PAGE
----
Target Goes Beyond Bottom Line With Red Cross Partnership: DMAW Show

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WASHINGTON -- Cause-related marketing partnerships continue to rise, as shown by the American Red Cross and Target stores at the "Together We Prepare" session at the Direct Marketing Association of Washington's annual Bridge Conference in Washington, DC.

Already in 2006 $1.36 billion has been spent by corporate sponsorships on nonprofit organizations, a 20 percent increase from 2005.

"It is not about meeting the bottom line anymore for corporations," said Shelly Espinosa, manager of community relations for Target, Minneapolis. "You need to be doing well and doing good."

The organizations each cited quality, mission-related strategies, brand reputations and reaching a new market as key criteria in making the partnership.

Target stores give more than $2 million per week to local and nonprofit organizations, and team members volunteer more than 345,000 hours per week in 7,000 different communities.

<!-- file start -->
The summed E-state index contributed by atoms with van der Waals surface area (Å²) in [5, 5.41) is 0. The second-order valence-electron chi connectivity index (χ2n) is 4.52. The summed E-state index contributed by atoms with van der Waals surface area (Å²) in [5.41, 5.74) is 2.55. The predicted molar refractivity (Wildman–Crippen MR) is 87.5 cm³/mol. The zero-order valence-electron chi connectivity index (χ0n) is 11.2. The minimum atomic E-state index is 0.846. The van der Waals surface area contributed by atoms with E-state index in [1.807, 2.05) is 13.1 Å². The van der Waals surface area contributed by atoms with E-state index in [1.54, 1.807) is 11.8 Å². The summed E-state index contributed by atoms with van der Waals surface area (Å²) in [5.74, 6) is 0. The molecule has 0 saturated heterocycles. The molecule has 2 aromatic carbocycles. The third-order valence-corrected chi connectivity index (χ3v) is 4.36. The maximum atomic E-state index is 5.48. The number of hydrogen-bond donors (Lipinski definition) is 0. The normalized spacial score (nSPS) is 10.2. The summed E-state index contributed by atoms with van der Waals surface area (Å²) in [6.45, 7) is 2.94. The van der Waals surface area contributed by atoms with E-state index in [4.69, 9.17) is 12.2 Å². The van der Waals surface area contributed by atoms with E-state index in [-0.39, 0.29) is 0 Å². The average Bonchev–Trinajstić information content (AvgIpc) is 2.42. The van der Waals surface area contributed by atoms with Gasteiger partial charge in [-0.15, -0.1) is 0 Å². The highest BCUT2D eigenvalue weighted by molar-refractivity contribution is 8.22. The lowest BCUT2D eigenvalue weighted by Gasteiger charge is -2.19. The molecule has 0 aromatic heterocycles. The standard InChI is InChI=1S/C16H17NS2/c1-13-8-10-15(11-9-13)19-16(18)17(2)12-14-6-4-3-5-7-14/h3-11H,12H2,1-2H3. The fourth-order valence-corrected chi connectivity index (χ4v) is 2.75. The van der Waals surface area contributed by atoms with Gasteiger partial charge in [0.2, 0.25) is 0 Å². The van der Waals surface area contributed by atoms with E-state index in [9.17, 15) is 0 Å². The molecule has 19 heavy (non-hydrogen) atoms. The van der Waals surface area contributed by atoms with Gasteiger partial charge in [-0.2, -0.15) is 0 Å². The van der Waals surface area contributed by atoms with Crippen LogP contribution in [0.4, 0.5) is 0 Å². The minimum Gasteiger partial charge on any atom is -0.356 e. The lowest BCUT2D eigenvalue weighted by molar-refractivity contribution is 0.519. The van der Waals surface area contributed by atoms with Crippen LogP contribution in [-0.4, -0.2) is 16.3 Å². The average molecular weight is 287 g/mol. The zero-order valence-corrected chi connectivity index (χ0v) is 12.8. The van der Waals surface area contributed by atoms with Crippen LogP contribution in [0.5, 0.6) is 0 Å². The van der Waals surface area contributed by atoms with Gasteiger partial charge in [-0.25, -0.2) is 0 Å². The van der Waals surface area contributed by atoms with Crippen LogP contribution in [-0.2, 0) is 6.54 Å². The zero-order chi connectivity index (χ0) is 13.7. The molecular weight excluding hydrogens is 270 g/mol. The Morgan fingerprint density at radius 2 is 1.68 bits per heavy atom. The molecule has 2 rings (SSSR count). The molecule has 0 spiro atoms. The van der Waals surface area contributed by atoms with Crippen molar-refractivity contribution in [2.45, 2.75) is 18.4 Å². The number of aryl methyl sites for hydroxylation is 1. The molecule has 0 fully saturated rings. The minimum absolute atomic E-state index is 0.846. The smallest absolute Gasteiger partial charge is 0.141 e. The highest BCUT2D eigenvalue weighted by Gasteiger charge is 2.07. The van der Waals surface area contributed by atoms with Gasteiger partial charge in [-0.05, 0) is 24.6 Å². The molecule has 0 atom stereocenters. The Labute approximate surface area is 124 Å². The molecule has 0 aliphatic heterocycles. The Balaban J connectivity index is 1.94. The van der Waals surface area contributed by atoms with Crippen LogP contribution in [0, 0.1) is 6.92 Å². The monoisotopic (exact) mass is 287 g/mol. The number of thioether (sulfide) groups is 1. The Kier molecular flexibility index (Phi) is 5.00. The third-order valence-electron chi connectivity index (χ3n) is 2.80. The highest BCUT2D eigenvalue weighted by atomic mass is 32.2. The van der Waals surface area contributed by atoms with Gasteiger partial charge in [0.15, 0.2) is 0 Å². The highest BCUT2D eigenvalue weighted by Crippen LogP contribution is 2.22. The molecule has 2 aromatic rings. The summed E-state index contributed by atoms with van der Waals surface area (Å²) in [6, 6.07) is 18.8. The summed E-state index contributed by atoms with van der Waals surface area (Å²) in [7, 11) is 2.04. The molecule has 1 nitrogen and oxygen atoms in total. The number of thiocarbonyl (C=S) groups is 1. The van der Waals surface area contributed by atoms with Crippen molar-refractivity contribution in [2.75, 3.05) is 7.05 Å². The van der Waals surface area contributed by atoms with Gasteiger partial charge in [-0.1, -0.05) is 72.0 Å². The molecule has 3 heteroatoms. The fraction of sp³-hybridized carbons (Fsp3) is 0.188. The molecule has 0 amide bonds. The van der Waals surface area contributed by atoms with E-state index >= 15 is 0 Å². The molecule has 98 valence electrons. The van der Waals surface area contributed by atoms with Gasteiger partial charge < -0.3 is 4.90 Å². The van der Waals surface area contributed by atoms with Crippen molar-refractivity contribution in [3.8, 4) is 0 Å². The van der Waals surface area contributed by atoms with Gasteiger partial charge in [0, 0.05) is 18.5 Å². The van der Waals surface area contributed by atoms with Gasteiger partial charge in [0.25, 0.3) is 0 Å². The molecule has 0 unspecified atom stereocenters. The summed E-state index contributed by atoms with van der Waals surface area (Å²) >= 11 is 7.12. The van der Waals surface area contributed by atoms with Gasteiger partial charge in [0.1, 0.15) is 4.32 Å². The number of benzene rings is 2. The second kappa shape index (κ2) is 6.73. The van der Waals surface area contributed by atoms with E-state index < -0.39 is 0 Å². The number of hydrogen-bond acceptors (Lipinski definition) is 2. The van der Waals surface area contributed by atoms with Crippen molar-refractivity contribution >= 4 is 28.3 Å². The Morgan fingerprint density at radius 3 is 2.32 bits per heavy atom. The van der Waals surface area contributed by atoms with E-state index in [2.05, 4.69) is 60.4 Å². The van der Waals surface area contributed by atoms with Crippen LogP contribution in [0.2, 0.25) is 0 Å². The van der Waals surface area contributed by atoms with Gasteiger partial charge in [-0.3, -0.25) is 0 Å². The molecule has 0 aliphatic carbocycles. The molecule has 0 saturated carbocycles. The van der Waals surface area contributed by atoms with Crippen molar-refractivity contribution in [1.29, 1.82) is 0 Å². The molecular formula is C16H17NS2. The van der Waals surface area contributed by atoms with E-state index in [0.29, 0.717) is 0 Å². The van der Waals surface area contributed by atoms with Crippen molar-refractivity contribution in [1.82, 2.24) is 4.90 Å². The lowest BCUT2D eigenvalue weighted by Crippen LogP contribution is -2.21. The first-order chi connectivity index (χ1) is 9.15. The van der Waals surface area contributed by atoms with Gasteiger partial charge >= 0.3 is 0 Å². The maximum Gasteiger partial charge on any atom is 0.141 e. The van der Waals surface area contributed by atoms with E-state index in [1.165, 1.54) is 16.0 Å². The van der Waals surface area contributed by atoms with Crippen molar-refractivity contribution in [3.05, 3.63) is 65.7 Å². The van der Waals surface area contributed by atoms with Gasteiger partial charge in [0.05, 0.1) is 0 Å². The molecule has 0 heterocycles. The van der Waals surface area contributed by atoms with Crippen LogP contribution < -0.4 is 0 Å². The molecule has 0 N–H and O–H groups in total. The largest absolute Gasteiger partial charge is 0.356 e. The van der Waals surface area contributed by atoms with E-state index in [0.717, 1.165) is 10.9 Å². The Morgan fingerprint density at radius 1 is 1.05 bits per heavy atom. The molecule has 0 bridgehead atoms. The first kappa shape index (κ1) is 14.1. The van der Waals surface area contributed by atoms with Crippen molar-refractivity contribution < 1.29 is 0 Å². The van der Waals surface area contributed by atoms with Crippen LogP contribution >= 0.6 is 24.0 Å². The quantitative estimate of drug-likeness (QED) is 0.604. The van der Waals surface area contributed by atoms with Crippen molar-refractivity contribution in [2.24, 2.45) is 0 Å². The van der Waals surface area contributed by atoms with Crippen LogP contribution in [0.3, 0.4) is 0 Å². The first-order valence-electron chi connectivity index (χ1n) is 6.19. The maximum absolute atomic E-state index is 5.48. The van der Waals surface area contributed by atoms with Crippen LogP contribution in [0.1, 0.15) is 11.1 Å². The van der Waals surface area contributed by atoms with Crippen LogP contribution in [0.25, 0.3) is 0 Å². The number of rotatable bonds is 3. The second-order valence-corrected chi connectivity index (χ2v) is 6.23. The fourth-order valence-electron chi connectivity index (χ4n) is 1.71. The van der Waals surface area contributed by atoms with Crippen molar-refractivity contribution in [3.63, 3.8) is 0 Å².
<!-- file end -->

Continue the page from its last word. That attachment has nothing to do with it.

"We want to bring more to the table than just that check," Ms. Espinosa said.

The core customers at Target are women ages of 35 to 45 with children.

The partnership between the American Red Cross and Target was forged to work through disaster relief, act as a safety mobile and serve as a model for cause marketing.

The two entities came together in September 2004 to produce the First Aid and Emergency Preparedness Starter Kit. With a deadline of September 2005 to be available for the kit's purchase, Target sponsored surveys that were used in the overall media outreach.

Research showed that consumers wanted the kit to be affordable and conveniently located at a place they were already shopping at since consumers would buy it on impulse.

The kit costs $29.99 at Target stores and www.target.com and contains first aid and emergency necessities for a family of four, such as a battery-fueled radio, blankets and scissors. The kit doesn't contain food or water to keep prices down.

"Although the kits do not have food and water in them, customers can still purchase those items easily in the same Target store," Ms. Espinosa said.

Thus far, 65,000 kits have been sold nationwide, with 40,000 purchased in the eight weeks following Hurricane Katrina. The partnership spent more than $117 million in media impressions, along with $10 of each kit going directly to the Red Cross.

The Target-designed products will begin to hit shelves once again this September. Also, the cause marketing partnership between Target and the American Red Cross has been renewed for another year.

"Communication was key," Ms Espinosa told the attendees of her experience. "We wanted to make sure that all our networks were aware."

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